Pro’s and Con’s of multi-vendor briefing days

Tekrati’s comment on Forrester’s multi-vendor briefing days interested us. Last year’s HFN meeting day in Frankfurt was very successful: it allowed a handful of vendors and 22 analysts from many countries to gather together.

Both Forrester’s events and HFN’s are thematic, and allow the opportunity for analysts in a defined research cluster to be briefed by multiple vendors in one day. The days also include ‘plenary’ presentation sessions for all the attendees.

It’s a good riff for the two of them to work with, and I would not be surprised if the idea had spread between these two organisations: Forrester is a HFN client, and their Frankfurt offices are a few doors apart.

Tekrati explains that the advantages of this approach are clear. Small and medium-sized vendors, and their agencies, will feel more comfortable trying to get onto the analysts agenda. They are specific, punctual opportunities, and will attract those who don’t meet with the analysts attending on an ongoing basis. Face-to-face evens transform the ability to build rapport, so they are also a great advantage for the analysts for build more candid relationships with vendors. However, there are some weaknesses. Tekrati point out that it may be harder to be memorable at these events.

Our view is that many large firms will reject on principle the idea of sharing a platform with smaller brands. That, therefore, gives challenger firms the opportunity to look more candid and open.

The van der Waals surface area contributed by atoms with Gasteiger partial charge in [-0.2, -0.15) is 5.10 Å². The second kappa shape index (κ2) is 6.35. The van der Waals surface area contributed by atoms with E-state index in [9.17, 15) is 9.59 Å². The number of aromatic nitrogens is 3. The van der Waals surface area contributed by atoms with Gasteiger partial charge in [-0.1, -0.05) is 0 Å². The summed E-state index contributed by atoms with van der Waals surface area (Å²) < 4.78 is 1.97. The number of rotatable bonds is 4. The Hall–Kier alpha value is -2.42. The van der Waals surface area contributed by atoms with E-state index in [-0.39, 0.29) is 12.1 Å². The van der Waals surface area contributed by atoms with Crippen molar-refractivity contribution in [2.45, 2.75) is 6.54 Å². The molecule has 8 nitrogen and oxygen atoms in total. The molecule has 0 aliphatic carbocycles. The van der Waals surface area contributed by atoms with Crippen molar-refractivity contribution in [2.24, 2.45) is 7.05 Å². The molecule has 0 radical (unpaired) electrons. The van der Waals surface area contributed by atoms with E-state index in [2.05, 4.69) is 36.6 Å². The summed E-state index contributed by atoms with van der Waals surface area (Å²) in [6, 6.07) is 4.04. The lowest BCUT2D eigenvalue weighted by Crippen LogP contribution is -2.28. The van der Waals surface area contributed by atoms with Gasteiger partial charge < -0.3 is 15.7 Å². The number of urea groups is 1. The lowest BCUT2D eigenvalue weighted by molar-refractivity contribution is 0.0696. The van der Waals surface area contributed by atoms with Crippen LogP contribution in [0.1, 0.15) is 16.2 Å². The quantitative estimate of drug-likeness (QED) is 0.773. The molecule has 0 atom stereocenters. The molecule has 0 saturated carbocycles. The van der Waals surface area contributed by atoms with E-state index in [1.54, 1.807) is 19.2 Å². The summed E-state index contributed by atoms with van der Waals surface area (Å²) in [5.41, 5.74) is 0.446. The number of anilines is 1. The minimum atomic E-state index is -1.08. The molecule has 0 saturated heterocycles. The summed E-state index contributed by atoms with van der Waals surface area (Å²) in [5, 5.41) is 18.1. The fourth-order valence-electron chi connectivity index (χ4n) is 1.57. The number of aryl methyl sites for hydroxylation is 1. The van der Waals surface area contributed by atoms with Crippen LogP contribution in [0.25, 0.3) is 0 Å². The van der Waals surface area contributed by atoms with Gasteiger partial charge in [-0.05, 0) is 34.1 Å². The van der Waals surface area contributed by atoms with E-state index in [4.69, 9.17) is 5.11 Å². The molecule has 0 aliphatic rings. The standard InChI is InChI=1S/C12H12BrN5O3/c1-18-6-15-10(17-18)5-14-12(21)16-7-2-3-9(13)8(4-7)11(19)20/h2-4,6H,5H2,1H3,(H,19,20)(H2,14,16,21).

As the numbers of analysts working remotely continue to grow, the opportunity to organise further events like this sees to enlarge.

However, as I discovered on a visit to HFN’s office this week, the logistical and diplomatic obstacles to organising these events are massive. Forrester will not make money with these events, and the major benefit from HFN must also have been the generation of goodwill, since the organising work started in the summer for their mid-November meeting. Co-ordinating spokespeople and analysts from different firm involves much more complexity than Forrester’s events, where the overhead in organising them is much lower.

These events will initially be very hard to organise, however they look promising.

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5 thoughts on “Pro’s and Con’s of multi-vendor briefing days

  • Not quite the same, but NetEvents has been running shared analyst+press briefing conferences for the network & security sectors for years. Typically there’s about 10-15 analysts and 60-odd tech editors, plus around 20 or so vendors (both large & small). Events run over 2 days, with around 15 scheduled one-on-ones (or two-on-ones sometimes) as well as various panel sessions. I’ve always found them both useful & with a great friendly atmosphere, with a bunch of analyst “regular” attendees.

    Also, a company called EuroPress also used to do “reverse” analyst tours where they’d ship 10 European analysts to Silicon Valley for a few days & shuttle them around 3 or 4 vendors per day.

  • Fascinating. I’ll try to call you tomorrow to find out more about who they suited.

  • If my memory serves me right, back in the ’90s Gartner’s ERP team would hold annual “Hell Weeks”. Analysts from around the world would fly to Stanford for a full week of extended face-to-face vendor briefings and team meetings.

    It seemed like a good idea as they were set up well in advance and had great vendor participation.

    Tho’ by the end of the week all the analysts were looking a little brain dead.

  • I’m surprised that you don’t see the Forrester Briefing Day program pretty much as an analyst implementation of a vendor AR briefing day.

    I don’t see much common ground with the 3rd party multi-client/multi-analyst briefing events.

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